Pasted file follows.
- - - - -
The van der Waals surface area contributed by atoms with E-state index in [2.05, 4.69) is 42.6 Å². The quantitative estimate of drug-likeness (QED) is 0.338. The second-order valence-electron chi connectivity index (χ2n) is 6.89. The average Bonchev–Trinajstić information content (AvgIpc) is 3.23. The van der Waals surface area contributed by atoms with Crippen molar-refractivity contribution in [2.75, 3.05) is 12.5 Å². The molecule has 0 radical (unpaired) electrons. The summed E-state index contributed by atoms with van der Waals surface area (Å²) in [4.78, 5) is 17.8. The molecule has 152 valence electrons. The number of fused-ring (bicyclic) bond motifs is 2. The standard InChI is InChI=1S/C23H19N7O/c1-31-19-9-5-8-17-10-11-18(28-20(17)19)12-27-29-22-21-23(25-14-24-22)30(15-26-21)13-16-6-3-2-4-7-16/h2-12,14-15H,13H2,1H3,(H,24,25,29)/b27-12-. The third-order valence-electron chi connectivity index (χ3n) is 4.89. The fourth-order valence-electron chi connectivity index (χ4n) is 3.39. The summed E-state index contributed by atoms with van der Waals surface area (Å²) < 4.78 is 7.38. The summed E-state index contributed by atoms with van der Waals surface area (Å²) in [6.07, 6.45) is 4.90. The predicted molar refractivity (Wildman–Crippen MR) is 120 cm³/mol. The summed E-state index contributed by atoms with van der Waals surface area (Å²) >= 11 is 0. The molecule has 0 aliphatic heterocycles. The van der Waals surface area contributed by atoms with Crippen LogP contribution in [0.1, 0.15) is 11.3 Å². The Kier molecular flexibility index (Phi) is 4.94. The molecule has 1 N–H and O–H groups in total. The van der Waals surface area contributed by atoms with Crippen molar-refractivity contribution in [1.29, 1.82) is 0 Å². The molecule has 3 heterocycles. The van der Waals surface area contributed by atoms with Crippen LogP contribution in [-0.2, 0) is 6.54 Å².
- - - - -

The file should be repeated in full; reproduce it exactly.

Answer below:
The van der Waals surface area contributed by atoms with E-state index in [2.05, 4.69) is 42.6 Å². The quantitative estimate of drug-likeness (QED) is 0.338. The second-order valence-electron chi connectivity index (χ2n) is 6.89. The average Bonchev–Trinajstić information content (AvgIpc) is 3.23. The van der Waals surface area contributed by atoms with Crippen molar-refractivity contribution in [2.75, 3.05) is 12.5 Å². The molecule has 0 radical (unpaired) electrons. The summed E-state index contributed by atoms with van der Waals surface area (Å²) in [4.78, 5) is 17.8. The molecule has 152 valence electrons. The number of fused-ring (bicyclic) bond motifs is 2. The standard InChI is InChI=1S/C23H19N7O/c1-31-19-9-5-8-17-10-11-18(28-20(17)19)12-27-29-22-21-23(25-14-24-22)30(15-26-21)13-16-6-3-2-4-7-16/h2-12,14-15H,13H2,1H3,(H,24,25,29)/b27-12-. The third-order valence-electron chi connectivity index (χ3n) is 4.89. The fourth-order valence-electron chi connectivity index (χ4n) is 3.39. The summed E-state index contributed by atoms with van der Waals surface area (Å²) < 4.78 is 7.38. The summed E-state index contributed by atoms with van der Waals surface area (Å²) in [6.07, 6.45) is 4.90. The predicted molar refractivity (Wildman–Crippen MR) is 120 cm³/mol. The summed E-state index contributed by atoms with van der Waals surface area (Å²) >= 11 is 0. The molecule has 0 aliphatic heterocycles. The van der Waals surface area contributed by atoms with Crippen LogP contribution in [0.1, 0.15) is 11.3 Å². The Kier molecular flexibility index (Phi) is 4.94. The molecule has 1 N–H and O–H groups in total. The van der Waals surface area contributed by atoms with Crippen molar-refractivity contribution in [1.29, 1.82) is 0 Å². The molecule has 3 heterocycles. The van der Waals surface area contributed by atoms with Crippen LogP contribution in [-0.2, 0) is 6.54 Å².